by Martin Al-Bazi
Since the day we got back home, I've been feeling like I’m nowhere. I find it hard to fit in again...
by Iea Rabbee
I started to feel weird the moment I put my feet on the ground of Washington, D.C. at the end of IYLEP
by Shireen Aziz
The GAL (Guarding Alumni Lungs) Project is about saving the health and environment in Iraq by raising awareness...
by Zamen Alsamar'y
When I left home I was so afraid. I had so many doubts, and I didn’t know what to expect or what to do.
We will also be moving our blog posts from this blog to the new Tumblr as well. In the meantime, feel free to check out the archives here!
World Learning Iraqi Young Leaders Exchange Program Team
Written by: Karrar Abdulkaree, 2013 IYLEP participant
The interview day was just like the first page of a new book in which I will complete one of my greatest goals in life, crossing cultures. Before the day of the visa interview, I was preparing the papers that I need for my interview and I started to think about the ways to ensure I take advantage of each minute–whether it be on the interview day or during the IYLEP trip.
Since I believe that any new step in life is a useful experience, I’m looking forward to having a lot of interesting time with the new people that I will soon know very well, my fellow IYLEPers. On my way to Baghdad, I was so happy to find my friend from school was there too and some other friends from Karbala.
We talked all the way there, and I felt so happy to learn how cultural they were. When we arrived in Baghdad at the Flowers Land Hotel, everyone was a little bit tired, so we went to our rooms. What I found nice was that even in our tiredness, we were able to continue talking for a long time with a special, friendly people.
After a while, we met Ms. Mayada and I met the other IYLEPers from the other provinces. I really found special hope glitter in their eyes. I felt so comfortable at the time, but what I noticed was that the others were worrying about the interview and there was kind of confusing feeling in the air. I told them that there was no need to worry sand that we just have to be ourselves and be honest.
Then, I went to Aljadriya Street with some of my friends. We had a nice time, or what I call precious moments. Then we got back hotel and we were supposed to sleep, but we had a nice gathering, so we only ended up sleeping for only 3 hours.
In the morning, we were supposed to wake up at 5 a.m. but for me and my roommates we woke up at 4:30A.M. I wrote a few words to sing in English, which is a hobby of mine. When I went downstairs, I found all other IYLEPers. After checking our attendance, we went to the U.S. Embassy and after some check points and a few conversations which turned out to be an unforgettable memory, I found myself in the interview.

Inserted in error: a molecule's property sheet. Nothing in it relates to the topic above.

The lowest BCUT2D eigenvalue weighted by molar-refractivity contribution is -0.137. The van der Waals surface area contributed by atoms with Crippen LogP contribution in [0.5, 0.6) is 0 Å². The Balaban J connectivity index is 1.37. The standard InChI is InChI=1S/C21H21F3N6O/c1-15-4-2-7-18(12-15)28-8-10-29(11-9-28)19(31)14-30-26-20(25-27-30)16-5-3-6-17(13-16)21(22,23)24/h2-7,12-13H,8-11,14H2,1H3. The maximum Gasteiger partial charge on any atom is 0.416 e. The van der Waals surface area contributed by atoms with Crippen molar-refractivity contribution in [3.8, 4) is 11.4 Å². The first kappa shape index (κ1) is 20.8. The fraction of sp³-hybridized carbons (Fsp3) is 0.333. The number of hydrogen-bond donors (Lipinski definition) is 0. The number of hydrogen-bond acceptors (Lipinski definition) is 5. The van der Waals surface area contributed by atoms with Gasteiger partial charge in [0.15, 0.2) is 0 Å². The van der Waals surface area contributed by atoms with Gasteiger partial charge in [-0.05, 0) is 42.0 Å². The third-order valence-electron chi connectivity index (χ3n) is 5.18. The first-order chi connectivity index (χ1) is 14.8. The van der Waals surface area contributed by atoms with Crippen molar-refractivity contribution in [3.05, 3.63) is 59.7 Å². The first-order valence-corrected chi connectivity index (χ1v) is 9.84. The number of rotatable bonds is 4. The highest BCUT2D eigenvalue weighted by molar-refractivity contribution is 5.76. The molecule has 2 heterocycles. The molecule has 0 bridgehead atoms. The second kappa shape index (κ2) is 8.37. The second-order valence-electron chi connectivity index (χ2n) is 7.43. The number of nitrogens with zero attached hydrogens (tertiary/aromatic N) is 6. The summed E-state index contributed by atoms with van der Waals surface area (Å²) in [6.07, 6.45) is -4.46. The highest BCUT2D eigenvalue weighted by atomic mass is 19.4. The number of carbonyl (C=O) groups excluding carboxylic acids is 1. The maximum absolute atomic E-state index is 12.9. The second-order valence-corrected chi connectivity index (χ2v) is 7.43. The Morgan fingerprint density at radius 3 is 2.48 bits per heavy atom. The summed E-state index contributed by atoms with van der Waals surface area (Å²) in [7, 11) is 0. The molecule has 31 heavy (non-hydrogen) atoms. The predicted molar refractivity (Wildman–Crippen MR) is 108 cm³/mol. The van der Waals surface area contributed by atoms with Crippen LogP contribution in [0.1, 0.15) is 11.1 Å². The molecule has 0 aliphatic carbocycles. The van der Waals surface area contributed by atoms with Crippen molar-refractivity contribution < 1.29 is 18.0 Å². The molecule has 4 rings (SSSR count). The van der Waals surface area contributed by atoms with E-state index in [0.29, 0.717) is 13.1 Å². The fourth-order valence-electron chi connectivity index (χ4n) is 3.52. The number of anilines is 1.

This was the nicest part: when I talked with the consular officer who was so so friendly. The questions were so simple and it was just a simple conversation for few minutes ending with the magical words, “Your visa is approved!” I just felt so happy.
When we got back to hotel, we took pictures and we said not goodbye, but rather, “See you soon” because we are all waiting to reunite with the same people from Iraq and more of our peers from the United States in a few months.
Finally, I’d like to share my belief with all future IYLEPers and with all other students that you have all to be comfortable in each step you take because you have a great treasure in your hands, which is knowledge and a creative mind. For the IYLEP experience, always be yourself– just that. Make a note of this. Every step is going to be so simple. Remember, my friend, that everyone can create a special experience, building great friendships and memories.
Written by Hannah Kim, IYLEP 2012 participant
As the first anniversary of my time at IYLEP approaches, I think back to last summer and am instantly transported back to that time. I remember my growing excitement as that day approached (July 25th for me!), how nervous I was to meet my fellow Cleveland IYLEPers, the staff, and, of course, all the Iraqis, panicking over whether I had packed enough stuff, if everyone would like me, how my host family would be, the inevitable joy and laughter of just being with my fellow IYLEPers, and finally how devastated I was when the month ended. Never in my life have I felt so wholeheartedly accepted by a group of people and been surrounded by so much love and support.